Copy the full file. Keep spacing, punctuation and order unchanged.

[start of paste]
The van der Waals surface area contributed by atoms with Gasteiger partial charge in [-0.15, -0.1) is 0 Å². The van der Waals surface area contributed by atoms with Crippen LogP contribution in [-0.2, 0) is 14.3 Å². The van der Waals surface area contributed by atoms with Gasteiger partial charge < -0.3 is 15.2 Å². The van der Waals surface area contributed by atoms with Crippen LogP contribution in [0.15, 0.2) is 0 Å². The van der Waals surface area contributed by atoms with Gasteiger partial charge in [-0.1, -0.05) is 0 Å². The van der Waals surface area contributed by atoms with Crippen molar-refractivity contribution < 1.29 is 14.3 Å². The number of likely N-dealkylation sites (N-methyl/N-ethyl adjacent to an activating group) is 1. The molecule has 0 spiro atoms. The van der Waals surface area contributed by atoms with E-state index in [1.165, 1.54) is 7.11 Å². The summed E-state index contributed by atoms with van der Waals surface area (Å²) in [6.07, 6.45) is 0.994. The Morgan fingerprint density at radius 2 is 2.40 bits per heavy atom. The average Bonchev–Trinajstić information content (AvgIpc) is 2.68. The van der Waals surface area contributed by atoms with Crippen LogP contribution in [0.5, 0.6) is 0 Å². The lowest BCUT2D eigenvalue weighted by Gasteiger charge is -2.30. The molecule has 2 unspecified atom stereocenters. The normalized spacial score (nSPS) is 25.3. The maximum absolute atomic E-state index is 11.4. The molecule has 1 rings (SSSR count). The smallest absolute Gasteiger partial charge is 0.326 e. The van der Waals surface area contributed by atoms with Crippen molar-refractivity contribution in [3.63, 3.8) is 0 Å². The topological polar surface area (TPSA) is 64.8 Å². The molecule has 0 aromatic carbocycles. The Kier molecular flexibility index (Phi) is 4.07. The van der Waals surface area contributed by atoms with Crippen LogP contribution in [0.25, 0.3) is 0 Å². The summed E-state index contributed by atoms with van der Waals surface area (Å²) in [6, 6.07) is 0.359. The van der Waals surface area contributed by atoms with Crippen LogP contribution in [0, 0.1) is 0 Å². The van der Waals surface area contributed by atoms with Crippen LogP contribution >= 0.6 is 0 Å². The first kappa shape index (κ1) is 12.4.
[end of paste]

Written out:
The van der Waals surface area contributed by atoms with Gasteiger partial charge in [-0.15, -0.1) is 0 Å². The van der Waals surface area contributed by atoms with Crippen LogP contribution in [-0.2, 0) is 14.3 Å². The van der Waals surface area contributed by atoms with Gasteiger partial charge < -0.3 is 15.2 Å². The van der Waals surface area contributed by atoms with Crippen LogP contribution in [0.15, 0.2) is 0 Å². The van der Waals surface area contributed by atoms with Gasteiger partial charge in [-0.1, -0.05) is 0 Å². The van der Waals surface area contributed by atoms with Crippen molar-refractivity contribution < 1.29 is 14.3 Å². The number of likely N-dealkylation sites (N-methyl/N-ethyl adjacent to an activating group) is 1. The molecule has 0 spiro atoms. The van der Waals surface area contributed by atoms with E-state index in [1.165, 1.54) is 7.11 Å². The summed E-state index contributed by atoms with van der Waals surface area (Å²) in [6.07, 6.45) is 0.994. The Morgan fingerprint density at radius 2 is 2.40 bits per heavy atom. The average Bonchev–Trinajstić information content (AvgIpc) is 2.68. The van der Waals surface area contributed by atoms with Crippen LogP contribution in [0.5, 0.6) is 0 Å². The lowest BCUT2D eigenvalue weighted by Gasteiger charge is -2.30. The molecule has 2 unspecified atom stereocenters. The normalized spacial score (nSPS) is 25.3. The maximum absolute atomic E-state index is 11.4. The molecule has 1 rings (SSSR count). The smallest absolute Gasteiger partial charge is 0.326 e. The van der Waals surface area contributed by atoms with Crippen molar-refractivity contribution in [3.63, 3.8) is 0 Å². The topological polar surface area (TPSA) is 64.8 Å². The molecule has 0 aromatic carbocycles. The Kier molecular flexibility index (Phi) is 4.07. The van der Waals surface area contributed by atoms with Crippen LogP contribution in [0.25, 0.3) is 0 Å². The summed E-state index contributed by atoms with van der Waals surface area (Å²) in [6, 6.07) is 0.359. The van der Waals surface area contributed by atoms with Crippen LogP contribution in [0, 0.1) is 0 Å². The van der Waals surface area contributed by atoms with Crippen LogP contribution >= 0.6 is 0 Å². The first kappa shape index (κ1) is 12.4.